Want a good look at Cinnamon? Check out Linux Mint.

4. MATE

The MATE desktop environment

At a time when the Cinnamon project was forking GNOME, the MATE community formed to preserve what already existed MATE Explained: A Look at One of Linux's Most Enduring Desktops MATE Explained: A Look at One of Linux's Most Enduring Desktops Unlike commercial operating systems, Linux lets you change your desktop environment. One of the most popular is MATE, but how good is it, and should you install it on your Linux PC? Let's find out. Read More . If you didn’t want to transition to GNOME 3.0, MATE offered a way to continue using 2.x.

The MATE developers have invested time and effort into updating the background code, but on the whole, this still feels like the desktop environment many people fell in love with a decade ago. The lack of change hasn’t curtailed adoption either. Newcomers often approach MATE as a more lightweight and traditional alternative to the likes of GNOME, a role also occupied by the next desktop on this list.

Want a good look at MATE? Check out Ubuntu MATE.

5. Xfce

The Xfce desktop environment

Xfce, whose mascot is a mouse, has long existed as a speedy interface for Linux-powered computers Xfce Explained: A Look at One of Linux's Speediest Desktops Xfce Explained: A Look at One of Linux's Speediest Desktops If you've recently switched to Linux and are finding things a bit slow going, you probably need a lighter desktop environment. One good option is Xfce. Read More . It isn’t based on GNOME, but it does use the same toolkit.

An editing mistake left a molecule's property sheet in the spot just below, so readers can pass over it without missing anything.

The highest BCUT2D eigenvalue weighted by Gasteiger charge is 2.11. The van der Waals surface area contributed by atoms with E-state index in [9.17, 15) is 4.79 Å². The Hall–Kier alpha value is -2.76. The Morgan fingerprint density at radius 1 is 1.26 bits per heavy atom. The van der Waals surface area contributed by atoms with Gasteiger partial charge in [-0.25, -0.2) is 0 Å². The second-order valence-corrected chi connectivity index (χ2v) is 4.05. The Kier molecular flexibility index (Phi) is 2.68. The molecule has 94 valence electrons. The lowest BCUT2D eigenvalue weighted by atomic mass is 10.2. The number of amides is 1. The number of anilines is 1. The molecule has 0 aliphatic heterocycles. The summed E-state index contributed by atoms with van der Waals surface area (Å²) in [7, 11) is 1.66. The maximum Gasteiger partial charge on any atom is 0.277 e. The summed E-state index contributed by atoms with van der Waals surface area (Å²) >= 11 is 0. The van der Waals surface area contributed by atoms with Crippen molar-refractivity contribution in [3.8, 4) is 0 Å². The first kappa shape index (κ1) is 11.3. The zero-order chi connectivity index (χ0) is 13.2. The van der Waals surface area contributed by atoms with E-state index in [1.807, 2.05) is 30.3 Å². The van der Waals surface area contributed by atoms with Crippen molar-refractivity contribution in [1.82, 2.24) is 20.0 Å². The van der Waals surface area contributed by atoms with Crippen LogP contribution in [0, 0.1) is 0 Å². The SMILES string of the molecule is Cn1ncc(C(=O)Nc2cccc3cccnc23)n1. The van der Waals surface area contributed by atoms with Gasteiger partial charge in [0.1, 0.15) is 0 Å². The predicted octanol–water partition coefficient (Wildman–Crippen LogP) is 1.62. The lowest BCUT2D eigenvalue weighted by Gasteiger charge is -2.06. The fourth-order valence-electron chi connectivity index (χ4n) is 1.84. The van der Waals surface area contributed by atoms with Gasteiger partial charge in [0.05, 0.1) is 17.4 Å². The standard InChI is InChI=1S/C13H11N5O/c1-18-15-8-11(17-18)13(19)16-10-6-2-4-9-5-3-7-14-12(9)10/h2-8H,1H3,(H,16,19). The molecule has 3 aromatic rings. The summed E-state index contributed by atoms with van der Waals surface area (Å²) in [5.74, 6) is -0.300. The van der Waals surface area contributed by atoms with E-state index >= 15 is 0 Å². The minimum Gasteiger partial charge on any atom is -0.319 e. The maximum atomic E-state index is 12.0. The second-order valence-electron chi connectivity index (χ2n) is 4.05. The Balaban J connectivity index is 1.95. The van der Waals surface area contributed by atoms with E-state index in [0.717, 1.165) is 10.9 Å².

These days Xfce feels like a comparable alternative to MATE. Its developers continue to place an emphasis on keeping the interface light, even if that means foregoing the latest bells and whistles. With a relatively small development team, a lot of time often passes between updates. The result is that Xfce, like MATE, hasn’t changed all that much over the years.

Want a good look at Xfce? Check out Xubuntu.

6. Pantheon

The Pantheon desktop environment

Pantheon is the desktop environment of elementary OS Pantheon Explained: A Look at the Minimalist Elementary OS Desktop Pantheon Explained: A Look at the Minimalist Elementary OS Desktop Considering Elementary OS, or just want to install the Pantheon desktop on your current version of Linux? Here's everything you need to know about the most popular minimalist desktop for Linux, Pantheon. Read More , and it’s one of the few Linux interfaces so explicitly tied to one Linux-based OS. At first glance, it may resemble macOS. There’s a panel at the top and a dock at the bottom, with apps offering a stylish and unified design. But much of Pantheon’s design language The Differences Between Linux's Human Interface Guidelines The Differences Between Linux's Human Interface Guidelines Ever encountered a Linux app that looks ugly and seems unusable? It's why desktops have human interface guidelines. Windows and macOS have these guidelines. What about Linux? Read More actually comes from its founder’s original experience developing for GNOME.

With the elementary project’s innovative pay-what-you-want payment scheme, Pantheon has become a hotbed for new Linux apps. These apps, like the desktop itself, are a departure from the traditional Linux way of doing things. Pantheon is not very customizable or extensible. That is arguably its biggest strength and its greatest weakness.

Want a good look at Pantheon? Check out elementary OS.

7. Budgie

The Budgie desktop environment

Budgie is a relatively young desktop environment What Is Budgie? The Linux Desktop Environment That Feels Like a Chromebook What Is Budgie? The Linux Desktop Environment That Feels Like a Chromebook Of the many desktop environments available for Linux, the increasingly popular Budgie desktop stands out for its simplicity and similarities to Chrome OS. Read More born out of the Solus project. It offers a pared down interface that, perhaps in contrast to MATE and Xfce, still manages to feel modern. The design language goes more for the new, even as some of the old desktop paradigms remain in place.